Myrrh Oil

Myrrh Resin Oil (Commiphora myrrha)

Myrrh is a sap-like substance (resin) that comes out of cuts in the bark of trees that are members of the Commiphora species. It is familiar to many as one of the traditional resinous gifts mentioned in the Bible. It has been used for thousands of years in traditional healing therapies and in religious ceremonies. Its amber scent creates a warm, calming environment. The oil is often used during meditation to create a relaxing and uplifting atmosphere.

You can find Myrrh in Mother Jai’s Divinity Spray & Oil, shop below.

Myrrh is commonly used for indigestion, ulcers, colds, cough, asthma, lung congestion, arthritis pain, cancer, leprosy, spasms, and syphilis. It is also used as a stimulant and to increase menstrual flow. Applied directly to the mouth for soreness and swelling, inflamed gums (gingivitis), loose teeth, canker sores, bad breath, and chapped lips. It is also used topically for hemorrhoids, bedsores, wounds, abrasions, and boils.

Blending: Frankincense, Lavender, Palma Rosa, Patchouli, Rosewood, Sandal Wood, Tea Tree, and Thyme essential oil blend well with this oil.

Benefits of Using Myrrh

Anti-Cancer & Antioxidant Benefits: researchers found that it was able to reduce the proliferation or replication of human cancer cells. They found that myrrh inhibited growth in eight different types of cancer cells, specifically gynecological cancers. Although further research is needed to determine exactly how to use myrrh for cancer treatment, this initial research is promising. As a strong antioxidant it helps prevent cellular oxidation which thus helps to prevent cancer and tumor formation. Studies have shown that its benefits are improved when combined with Frankincense.

Anti-Catarrhal Properties: This oil relieves you of excess mucus and phlegm and troubles associated with mucus deposition like congestion, breathing trouble, heaviness in chest, and cough.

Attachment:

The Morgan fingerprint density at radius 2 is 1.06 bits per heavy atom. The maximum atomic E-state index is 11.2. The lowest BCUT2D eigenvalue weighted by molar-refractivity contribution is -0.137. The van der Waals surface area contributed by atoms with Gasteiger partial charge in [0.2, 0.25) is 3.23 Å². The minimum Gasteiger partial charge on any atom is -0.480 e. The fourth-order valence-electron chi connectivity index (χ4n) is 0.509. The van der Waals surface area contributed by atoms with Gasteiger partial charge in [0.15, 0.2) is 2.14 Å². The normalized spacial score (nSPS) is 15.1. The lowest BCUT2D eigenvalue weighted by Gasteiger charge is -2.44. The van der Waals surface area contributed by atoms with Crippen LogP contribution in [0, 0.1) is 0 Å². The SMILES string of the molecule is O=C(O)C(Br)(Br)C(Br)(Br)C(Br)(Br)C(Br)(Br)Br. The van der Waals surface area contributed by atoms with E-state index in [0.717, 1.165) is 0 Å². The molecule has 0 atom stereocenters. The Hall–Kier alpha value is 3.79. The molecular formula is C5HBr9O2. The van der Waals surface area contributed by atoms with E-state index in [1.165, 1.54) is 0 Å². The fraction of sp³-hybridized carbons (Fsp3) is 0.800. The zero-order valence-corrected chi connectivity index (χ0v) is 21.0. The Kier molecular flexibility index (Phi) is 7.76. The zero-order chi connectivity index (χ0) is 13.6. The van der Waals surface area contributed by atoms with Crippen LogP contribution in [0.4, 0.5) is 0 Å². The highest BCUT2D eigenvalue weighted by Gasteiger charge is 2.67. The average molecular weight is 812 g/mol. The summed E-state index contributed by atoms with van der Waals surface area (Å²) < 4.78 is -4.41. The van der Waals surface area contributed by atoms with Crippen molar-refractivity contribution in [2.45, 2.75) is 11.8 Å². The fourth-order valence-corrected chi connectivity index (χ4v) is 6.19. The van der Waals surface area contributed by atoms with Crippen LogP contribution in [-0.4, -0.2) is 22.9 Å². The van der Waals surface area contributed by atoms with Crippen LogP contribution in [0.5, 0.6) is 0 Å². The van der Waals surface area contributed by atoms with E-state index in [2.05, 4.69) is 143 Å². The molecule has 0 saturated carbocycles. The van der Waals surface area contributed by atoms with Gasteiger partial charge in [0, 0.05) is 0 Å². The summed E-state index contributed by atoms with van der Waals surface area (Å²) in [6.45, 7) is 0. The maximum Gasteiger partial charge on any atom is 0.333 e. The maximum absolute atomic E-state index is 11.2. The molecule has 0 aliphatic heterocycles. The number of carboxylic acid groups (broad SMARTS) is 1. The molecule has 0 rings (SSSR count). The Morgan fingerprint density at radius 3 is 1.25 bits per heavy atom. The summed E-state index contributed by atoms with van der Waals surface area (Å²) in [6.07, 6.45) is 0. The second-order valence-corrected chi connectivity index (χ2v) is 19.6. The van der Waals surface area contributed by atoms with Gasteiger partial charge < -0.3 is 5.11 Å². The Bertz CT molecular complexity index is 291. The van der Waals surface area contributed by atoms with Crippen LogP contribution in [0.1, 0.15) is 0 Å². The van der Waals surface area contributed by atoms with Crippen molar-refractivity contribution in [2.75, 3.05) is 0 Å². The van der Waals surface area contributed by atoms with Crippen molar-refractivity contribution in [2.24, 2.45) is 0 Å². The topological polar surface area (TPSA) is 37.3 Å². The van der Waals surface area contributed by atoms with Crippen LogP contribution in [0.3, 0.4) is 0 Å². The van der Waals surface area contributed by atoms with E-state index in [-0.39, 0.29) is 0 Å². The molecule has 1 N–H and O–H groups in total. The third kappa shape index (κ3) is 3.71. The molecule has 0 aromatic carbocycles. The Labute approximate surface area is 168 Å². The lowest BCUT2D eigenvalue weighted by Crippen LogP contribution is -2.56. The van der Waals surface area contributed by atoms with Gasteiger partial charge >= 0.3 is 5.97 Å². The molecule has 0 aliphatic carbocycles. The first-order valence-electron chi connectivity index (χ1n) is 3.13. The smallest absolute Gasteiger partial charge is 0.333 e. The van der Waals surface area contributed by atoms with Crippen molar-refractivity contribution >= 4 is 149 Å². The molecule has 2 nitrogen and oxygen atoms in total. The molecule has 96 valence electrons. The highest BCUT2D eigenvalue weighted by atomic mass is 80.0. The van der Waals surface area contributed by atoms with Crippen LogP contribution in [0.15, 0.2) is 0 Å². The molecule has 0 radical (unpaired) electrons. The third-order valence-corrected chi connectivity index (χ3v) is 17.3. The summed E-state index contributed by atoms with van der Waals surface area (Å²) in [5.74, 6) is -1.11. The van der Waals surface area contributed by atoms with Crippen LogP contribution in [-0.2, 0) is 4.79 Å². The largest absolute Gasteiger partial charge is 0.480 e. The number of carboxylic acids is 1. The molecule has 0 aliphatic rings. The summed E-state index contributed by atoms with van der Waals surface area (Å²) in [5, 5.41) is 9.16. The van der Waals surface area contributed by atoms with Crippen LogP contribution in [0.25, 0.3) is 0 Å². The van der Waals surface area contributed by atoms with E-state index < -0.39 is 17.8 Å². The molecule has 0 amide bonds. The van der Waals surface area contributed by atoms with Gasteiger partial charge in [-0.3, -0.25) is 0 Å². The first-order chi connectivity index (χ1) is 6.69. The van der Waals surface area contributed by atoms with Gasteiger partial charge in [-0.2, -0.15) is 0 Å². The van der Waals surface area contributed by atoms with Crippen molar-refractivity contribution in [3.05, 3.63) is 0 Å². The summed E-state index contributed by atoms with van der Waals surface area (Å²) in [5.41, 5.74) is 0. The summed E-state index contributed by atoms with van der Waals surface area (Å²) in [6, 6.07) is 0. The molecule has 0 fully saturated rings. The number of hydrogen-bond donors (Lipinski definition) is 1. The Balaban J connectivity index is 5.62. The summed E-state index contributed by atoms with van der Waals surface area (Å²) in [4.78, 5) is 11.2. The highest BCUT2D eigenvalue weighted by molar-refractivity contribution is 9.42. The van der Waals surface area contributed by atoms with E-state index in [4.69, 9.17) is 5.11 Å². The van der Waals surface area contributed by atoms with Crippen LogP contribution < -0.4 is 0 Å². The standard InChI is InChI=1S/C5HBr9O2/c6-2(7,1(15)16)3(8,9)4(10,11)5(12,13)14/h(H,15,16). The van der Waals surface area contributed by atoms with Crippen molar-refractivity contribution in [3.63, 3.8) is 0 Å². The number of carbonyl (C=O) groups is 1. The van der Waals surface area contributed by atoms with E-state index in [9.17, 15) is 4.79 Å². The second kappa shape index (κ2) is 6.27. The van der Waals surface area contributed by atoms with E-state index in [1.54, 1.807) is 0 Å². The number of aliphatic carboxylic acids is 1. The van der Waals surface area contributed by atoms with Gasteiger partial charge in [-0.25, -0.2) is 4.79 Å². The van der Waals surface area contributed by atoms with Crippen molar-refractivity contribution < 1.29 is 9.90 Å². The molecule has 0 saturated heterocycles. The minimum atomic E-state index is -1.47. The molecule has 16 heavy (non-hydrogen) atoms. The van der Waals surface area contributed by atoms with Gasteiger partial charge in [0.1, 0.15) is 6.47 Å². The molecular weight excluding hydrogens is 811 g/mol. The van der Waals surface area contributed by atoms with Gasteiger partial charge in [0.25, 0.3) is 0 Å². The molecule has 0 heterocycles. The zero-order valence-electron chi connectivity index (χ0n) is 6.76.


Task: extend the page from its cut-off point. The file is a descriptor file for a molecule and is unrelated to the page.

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Anti-Inflammatory Properties: it sedates inflammation in various tissues in case of fever or viral infections. It also treats indigestion resulting from consumption of spicy food and protects the circulatory system from toxins.

Astringent Properties: Myrrh essential oil is an astringent, which means that it strengthens the gums and muscles, intestines, and other internal organs, and smoothens the skin. It also strengthens the grip of hair roots, thereby preventing hair loss. One more serious aspect of this astringent property is that it stops hemorrhaging in wounds. When this astringency makes the blood vessels contract and checks the flow of blood, it can stop you from losing too much blood when wounded.

Improves Digestion: This essential oil helps relieve you of those gases which often result in embarrassing situations in public. Myrrh oil is beneficial for the all-around health of your stomach.

Improve Thyroid Function: If you suffer from hypothyroidism (underactive thyroid gland), you may be looking for natural ways to boost the function of your thyroid, which helps manage metabolism, and when not working properly can cause fatigue, weight gain, joint pain, dry skin, and hair loss. Myrrh essential oil is ideal to help supplement your thyroid medication to get your thyroid hormone levels back up to normal.

Increases Perspiration: this essential oil increases perspiration and removes toxins, extra salt, and excess water from your body. Sweating also cleans the skin pores and helps harmful gases like nitrogen escape.